And so, I was lucky enough to have already tapped into this field and I knew it would become big and I knew I had to use it for my own brand as well. So I was really doing a lot of learning and researching about how to use social media marketing and blogging for myself.

And then, after a while, I would simply start to advertise my services as a PR and marketing consultant and turned into a social media coach into what I am today. This is my main business. Aside from blogging, I’m doing a lot of coaching and helping people to be successful with social media and their online business.

Debbie:

I’m so excited all the time when I talk to marketing experts on this podcast because I’m always interested in that. ‘Cause one of the things that I’ve learned in my business is that most of the time as a creator, we just want to create content but we also have to realize that without marketing it, it doesn’t really go anywhere. 

So even if you have the most beautiful thing out there and nobody is seeing it, it’s great if it’s just a hobby, but if you want to make it into a business you have to take it to the next level. So it’s always so great to hear that.

And there are always so many different skills that you can also learn when you are trying to figure out your niche. And for you, Julia, this was something that you had already tapped into.

Now. for somebody who wants to learn more about marketing and to maybe grow an online business, what are some of the things that they can do to prepare themselves and make this into a sustainable business for themselves. 

Julia:

Yeah, sure. I was in a lucky position with my background but anyone can start today and work on their online career. And I think social media givest such a great and vast opportunity for people who want to become online remote workers because everybody knows how to use Facebook or Instagram.

If it’s a passion for you to design pins for Pinterest, this could be something that you can look into. And as a marketer,  you always look at the picture and how you use it in order to, like you said, create the content. 

But then, you use the different platforms and the social media channels to lead everyone, your followers, and your audience, to this one piece that you just created. So it is a little bit like you want to become organized and look at this branch like a tool that helps you to become seen out there and you need to send out.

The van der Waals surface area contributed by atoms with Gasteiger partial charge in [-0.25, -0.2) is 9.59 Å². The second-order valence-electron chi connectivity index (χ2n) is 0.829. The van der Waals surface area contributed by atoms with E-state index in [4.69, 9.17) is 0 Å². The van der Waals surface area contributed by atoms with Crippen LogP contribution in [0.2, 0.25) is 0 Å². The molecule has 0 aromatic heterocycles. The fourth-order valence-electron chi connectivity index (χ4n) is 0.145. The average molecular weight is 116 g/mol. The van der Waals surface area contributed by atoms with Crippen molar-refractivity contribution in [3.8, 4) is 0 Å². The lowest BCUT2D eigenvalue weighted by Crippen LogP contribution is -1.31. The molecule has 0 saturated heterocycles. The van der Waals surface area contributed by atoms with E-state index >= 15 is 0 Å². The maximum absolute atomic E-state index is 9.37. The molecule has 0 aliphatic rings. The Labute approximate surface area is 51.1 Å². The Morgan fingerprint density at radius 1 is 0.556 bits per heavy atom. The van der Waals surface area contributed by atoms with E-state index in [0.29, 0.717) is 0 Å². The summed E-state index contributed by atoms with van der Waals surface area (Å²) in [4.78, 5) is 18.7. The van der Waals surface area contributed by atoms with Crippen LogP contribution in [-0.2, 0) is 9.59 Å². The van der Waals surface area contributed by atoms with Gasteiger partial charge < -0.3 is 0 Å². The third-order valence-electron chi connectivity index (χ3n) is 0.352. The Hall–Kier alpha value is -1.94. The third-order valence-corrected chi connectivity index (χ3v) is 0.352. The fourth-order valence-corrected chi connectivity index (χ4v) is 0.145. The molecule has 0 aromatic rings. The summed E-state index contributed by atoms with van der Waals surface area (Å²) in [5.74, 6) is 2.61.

There are ways to enter into this field and of course, you have online resources. You can read ebooks, do online courses, or simply work with a coach. Think for yourself, “What would you do? Can you help your piece, like, let’s say a podcast or a blog post that you just wrote? Where do you need to be? Where is your audience? What do you have to tell them? Hey, there’s a great new chunk of online context that they have to check out.”

There are so many different ways people can use marketing and as a career.

Debbie:

Yeah, there’s so many out there and there’s definitely a lot of tools that you can use. Do you have any favorite ones for yourself, Julia, whether it’s for marketing purposes or maybe just to make yourself more efficient as a remote worker?

Julia:

What I would do is I would always look in your own niche like finding the people that are already successful. And then, don’t copy but try to see what they are doing, what works for them, and then try to apply that for your own brand. 

I think it’s a no-brainer because if they have figured it out and it works then why wouldn’t it work for you, right? 

So instead of going the long way like, I went to an Institute like a private university and studied marketing and have a degree on it and yes, of course, this is nice to have and it definitely helped me, but today, I think, especially during these days and in times of crisis, it can reach your goals quickly.

And a way to start working in that field, when you look at the competition and when you also try to test an area. When you look at your past 10 posts for examples and look at what works, what didn’t work. 

And then, of course, don’t repeat what didn’t work, just always repeat those that work. That’s also something that I always recommend. 

Debbie:

Yeah, it’s always about testing and then learning from all of those. And that’s a really good tip because sometimes you get so overwhelmed when we don’t see any progress right away, but we also have to see what we’ve done already to see what we can tweak, right?